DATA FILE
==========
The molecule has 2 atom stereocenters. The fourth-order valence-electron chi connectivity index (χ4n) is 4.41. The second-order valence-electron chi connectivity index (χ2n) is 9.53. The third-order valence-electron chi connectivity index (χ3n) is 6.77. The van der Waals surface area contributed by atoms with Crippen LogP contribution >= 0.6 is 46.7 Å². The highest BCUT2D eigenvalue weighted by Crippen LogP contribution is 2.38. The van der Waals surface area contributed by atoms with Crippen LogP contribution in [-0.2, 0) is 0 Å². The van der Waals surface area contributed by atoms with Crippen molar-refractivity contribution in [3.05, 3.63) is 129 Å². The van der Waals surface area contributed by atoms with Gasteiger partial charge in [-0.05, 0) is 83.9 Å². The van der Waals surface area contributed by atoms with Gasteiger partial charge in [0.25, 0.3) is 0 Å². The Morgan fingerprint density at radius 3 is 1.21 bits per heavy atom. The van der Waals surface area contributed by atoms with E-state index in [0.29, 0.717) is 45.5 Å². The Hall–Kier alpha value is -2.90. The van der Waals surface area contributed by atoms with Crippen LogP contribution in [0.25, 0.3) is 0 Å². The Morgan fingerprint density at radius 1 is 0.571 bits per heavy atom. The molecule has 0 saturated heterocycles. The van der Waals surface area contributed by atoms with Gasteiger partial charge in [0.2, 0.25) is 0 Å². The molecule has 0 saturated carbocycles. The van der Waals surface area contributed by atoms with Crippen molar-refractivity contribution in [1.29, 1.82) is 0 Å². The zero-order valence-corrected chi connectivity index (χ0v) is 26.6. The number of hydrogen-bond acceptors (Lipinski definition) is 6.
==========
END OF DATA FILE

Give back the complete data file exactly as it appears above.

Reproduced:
The molecule has 2 atom stereocenters. The fourth-order valence-electron chi connectivity index (χ4n) is 4.41. The second-order valence-electron chi connectivity index (χ2n) is 9.53. The third-order valence-electron chi connectivity index (χ3n) is 6.77. The van der Waals surface area contributed by atoms with Crippen LogP contribution >= 0.6 is 46.7 Å². The highest BCUT2D eigenvalue weighted by Crippen LogP contribution is 2.38. The van der Waals surface area contributed by atoms with Crippen LogP contribution in [-0.2, 0) is 0 Å². The van der Waals surface area contributed by atoms with Crippen molar-refractivity contribution in [3.05, 3.63) is 129 Å². The van der Waals surface area contributed by atoms with Gasteiger partial charge in [-0.05, 0) is 83.9 Å². The van der Waals surface area contributed by atoms with Gasteiger partial charge in [0.25, 0.3) is 0 Å². The Morgan fingerprint density at radius 3 is 1.21 bits per heavy atom. The van der Waals surface area contributed by atoms with E-state index in [0.29, 0.717) is 45.5 Å². The Hall–Kier alpha value is -2.90. The van der Waals surface area contributed by atoms with Crippen LogP contribution in [0.25, 0.3) is 0 Å². The Morgan fingerprint density at radius 1 is 0.571 bits per heavy atom. The molecule has 0 saturated heterocycles. The van der Waals surface area contributed by atoms with Gasteiger partial charge in [0.2, 0.25) is 0 Å². The molecule has 0 saturated carbocycles. The van der Waals surface area contributed by atoms with Crippen molar-refractivity contribution in [1.29, 1.82) is 0 Å². The zero-order valence-corrected chi connectivity index (χ0v) is 26.6. The number of hydrogen-bond acceptors (Lipinski definition) is 6.